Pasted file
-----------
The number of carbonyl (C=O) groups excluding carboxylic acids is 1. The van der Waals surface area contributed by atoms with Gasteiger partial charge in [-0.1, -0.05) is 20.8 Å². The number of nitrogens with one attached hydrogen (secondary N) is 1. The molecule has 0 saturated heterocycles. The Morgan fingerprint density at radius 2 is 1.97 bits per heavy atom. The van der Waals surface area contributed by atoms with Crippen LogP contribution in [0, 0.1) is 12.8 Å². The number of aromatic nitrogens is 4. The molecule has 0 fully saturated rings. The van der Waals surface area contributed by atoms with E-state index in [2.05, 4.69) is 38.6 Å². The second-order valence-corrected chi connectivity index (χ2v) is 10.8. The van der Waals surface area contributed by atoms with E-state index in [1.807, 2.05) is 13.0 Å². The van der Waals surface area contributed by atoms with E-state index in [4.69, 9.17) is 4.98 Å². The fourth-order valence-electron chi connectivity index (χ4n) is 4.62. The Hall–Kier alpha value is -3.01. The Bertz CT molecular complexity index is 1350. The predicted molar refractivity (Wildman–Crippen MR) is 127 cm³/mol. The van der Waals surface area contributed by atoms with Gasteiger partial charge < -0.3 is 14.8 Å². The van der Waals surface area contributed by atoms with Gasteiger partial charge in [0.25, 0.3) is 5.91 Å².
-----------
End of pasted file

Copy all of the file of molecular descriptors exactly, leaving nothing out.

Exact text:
The number of carbonyl (C=O) groups excluding carboxylic acids is 1. The van der Waals surface area contributed by atoms with Gasteiger partial charge in [-0.1, -0.05) is 20.8 Å². The number of nitrogens with one attached hydrogen (secondary N) is 1. The molecule has 0 saturated heterocycles. The Morgan fingerprint density at radius 2 is 1.97 bits per heavy atom. The van der Waals surface area contributed by atoms with Crippen LogP contribution in [0, 0.1) is 12.8 Å². The number of aromatic nitrogens is 4. The molecule has 0 fully saturated rings. The van der Waals surface area contributed by atoms with E-state index in [2.05, 4.69) is 38.6 Å². The second-order valence-corrected chi connectivity index (χ2v) is 10.8. The van der Waals surface area contributed by atoms with E-state index in [1.807, 2.05) is 13.0 Å². The van der Waals surface area contributed by atoms with E-state index in [4.69, 9.17) is 4.98 Å². The fourth-order valence-electron chi connectivity index (χ4n) is 4.62. The Hall–Kier alpha value is -3.01. The Bertz CT molecular complexity index is 1350. The predicted molar refractivity (Wildman–Crippen MR) is 127 cm³/mol. The van der Waals surface area contributed by atoms with Gasteiger partial charge < -0.3 is 14.8 Å². The van der Waals surface area contributed by atoms with Gasteiger partial charge in [0.25, 0.3) is 5.91 Å².